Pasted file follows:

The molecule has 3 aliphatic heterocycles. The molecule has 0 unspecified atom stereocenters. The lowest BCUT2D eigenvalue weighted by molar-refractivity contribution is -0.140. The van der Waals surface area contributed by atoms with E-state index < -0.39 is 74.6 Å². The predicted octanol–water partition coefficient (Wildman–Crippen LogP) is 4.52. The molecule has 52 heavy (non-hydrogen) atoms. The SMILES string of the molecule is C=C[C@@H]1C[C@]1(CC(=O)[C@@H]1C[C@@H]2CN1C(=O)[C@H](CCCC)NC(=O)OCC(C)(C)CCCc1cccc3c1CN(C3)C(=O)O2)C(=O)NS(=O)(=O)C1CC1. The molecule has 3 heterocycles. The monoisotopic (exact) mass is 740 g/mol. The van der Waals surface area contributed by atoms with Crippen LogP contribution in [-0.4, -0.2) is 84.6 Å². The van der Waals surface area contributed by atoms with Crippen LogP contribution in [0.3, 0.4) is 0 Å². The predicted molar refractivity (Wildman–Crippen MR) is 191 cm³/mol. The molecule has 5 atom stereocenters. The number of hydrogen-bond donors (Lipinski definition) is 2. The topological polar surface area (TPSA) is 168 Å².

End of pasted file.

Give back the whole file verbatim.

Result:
The molecule has 3 aliphatic heterocycles. The molecule has 0 unspecified atom stereocenters. The lowest BCUT2D eigenvalue weighted by molar-refractivity contribution is -0.140. The van der Waals surface area contributed by atoms with E-state index < -0.39 is 74.6 Å². The predicted octanol–water partition coefficient (Wildman–Crippen LogP) is 4.52. The molecule has 52 heavy (non-hydrogen) atoms. The SMILES string of the molecule is C=C[C@@H]1C[C@]1(CC(=O)[C@@H]1C[C@@H]2CN1C(=O)[C@H](CCCC)NC(=O)OCC(C)(C)CCCc1cccc3c1CN(C3)C(=O)O2)C(=O)NS(=O)(=O)C1CC1. The molecule has 3 heterocycles. The monoisotopic (exact) mass is 740 g/mol. The van der Waals surface area contributed by atoms with Crippen LogP contribution in [-0.4, -0.2) is 84.6 Å². The van der Waals surface area contributed by atoms with Crippen LogP contribution in [0.3, 0.4) is 0 Å². The predicted molar refractivity (Wildman–Crippen MR) is 191 cm³/mol. The molecule has 5 atom stereocenters. The number of hydrogen-bond donors (Lipinski definition) is 2. The topological polar surface area (TPSA) is 168 Å².